Steve Haskin's Breeders' Cup Retrospective: What Might Have Been

The 2005 World Thoroughbred Championships had an opportunity to provide several unforgettable chapters in the annals of the Breeders' Cup, but failed to do so. Still, it was a good day of racing, with its usual share of champions crowned, some by victory, some by default.

Imagine $800,000 supplement Starcraft and his colorful and outspoken owner, Paul Makin, winning the Breeders' Cup Classic – Powered by Dodge (gr. I) just days before Makybe Diva's historic third straight victory in Melbourne Cup. As the International Racing Bureau's Nick Clarke said before the race, a victory by Starcraft would "shrink the world."

Imagine Lost in the Fog winning his 11th straight race and stamping himself as racing's newest superstar and one of the most popular sprinters of all time.

Imagine back-to-back victories by Singletary in the NetJets Mile (gr. IT) and another wild and memorable winner's circle celebration by Billy Koch, Don Chatlos and company. Or imagine Leroidesanimaux winning the race breaking from the 11-post and wearing aluminum pads (bar shoes) for his ninth straight victory, putting him in a class with the brilliant Lure.

Imagine Ashado closing out her career with another victory in the Emirates Airline Distaff (gr. I), while breaking Azeri's all-time earnings record.

Imagine First Samurai ending his 2-year-old campaign undefeated, becoming the first horse ever to sweep the grade I Hopeful, Champagne, and Bessemer Trust Breeders' Cup Juvenile.

Imagine Shakespeare becoming the first undefeated American grass champion.

As we all know, none of it happened. What could have been a memorable day of racing turned into a good day of racing, with few, if any, storylines destined to become part of Breeders' Cup lore. Perhaps one will be Merv Griffin winning the Juvenile with Stevie Wonderboy, a Stephen Got Even colt who looks to be major player on next year's Kentucky Derby (gr. I) trail. But the real impact of Griffin having a big horse will not be felt until next spring when mainstream America hones in on the Derby.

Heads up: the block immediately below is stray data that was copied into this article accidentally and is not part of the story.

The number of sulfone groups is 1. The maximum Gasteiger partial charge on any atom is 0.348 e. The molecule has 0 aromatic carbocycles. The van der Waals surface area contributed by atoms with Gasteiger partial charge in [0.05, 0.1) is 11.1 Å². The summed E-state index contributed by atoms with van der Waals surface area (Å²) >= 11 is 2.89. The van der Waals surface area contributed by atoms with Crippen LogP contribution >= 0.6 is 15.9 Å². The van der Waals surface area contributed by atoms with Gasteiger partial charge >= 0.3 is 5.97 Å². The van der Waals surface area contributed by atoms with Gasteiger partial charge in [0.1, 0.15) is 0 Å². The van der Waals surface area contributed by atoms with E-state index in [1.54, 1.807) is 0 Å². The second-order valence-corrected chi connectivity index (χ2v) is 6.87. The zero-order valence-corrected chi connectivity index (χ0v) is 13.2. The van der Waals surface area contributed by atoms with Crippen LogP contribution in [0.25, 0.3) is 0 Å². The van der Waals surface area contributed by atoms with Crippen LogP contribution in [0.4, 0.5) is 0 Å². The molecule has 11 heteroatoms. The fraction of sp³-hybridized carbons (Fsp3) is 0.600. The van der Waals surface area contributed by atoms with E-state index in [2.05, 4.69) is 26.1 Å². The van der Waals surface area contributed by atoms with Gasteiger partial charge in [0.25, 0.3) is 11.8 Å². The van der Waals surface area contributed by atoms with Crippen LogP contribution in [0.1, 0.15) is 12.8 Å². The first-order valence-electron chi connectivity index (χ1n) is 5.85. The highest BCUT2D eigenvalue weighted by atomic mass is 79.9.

Other than the frenzy in trainer Rick Dutrow's box following Saint Liam's victory in the Classic, NBC wasn't able to provide much excitement in that aspect of its coverage. Many of the post-race "celebrations" and winner's circle presentations were downright boring. Most of Griffin's best material was saved for the post-race interview room, where it was only heard by the media. Let's just hope we can get Griffin, who could be one of racing's great ambassadors, and Stevie Wonderboy to Churchill Downs on the first Saturday in May. Anyone who starts belting out "My Old Kentucky Home" six months before the Derby, as Griffin did in the interview room, has to be a public relations goldmine come next spring.

The only compelling human interest story focused on by NBC and the rest of the media was Garrett Gomez' comeback from substance abuse. It was an uplifting, heartwarming story, but one that has become a common one in the world of sports. While people will remember Gomez' two victories, at least for a while, how many will remember the two victories by Edgar Prado, who broke an 0-for-41 winless streak in the Breeders' Cup?

This is not to say it wasn't a satisfactory Breeders' Cup in terms of racing. The track was playing fair, the fields were competitive, there were excellent betting opportunities, we came away with two exciting juveniles to follow next year, and we crowned a worthy Horse of the Year in Saint Liam. And the Europeans again showed their mastery over the Americans in the John Deere Turf (gr. I), this time occupying the first four positions. While it was a good day of racing, it failed to cross the line into a great day of racing, despite its many opportunities to do so.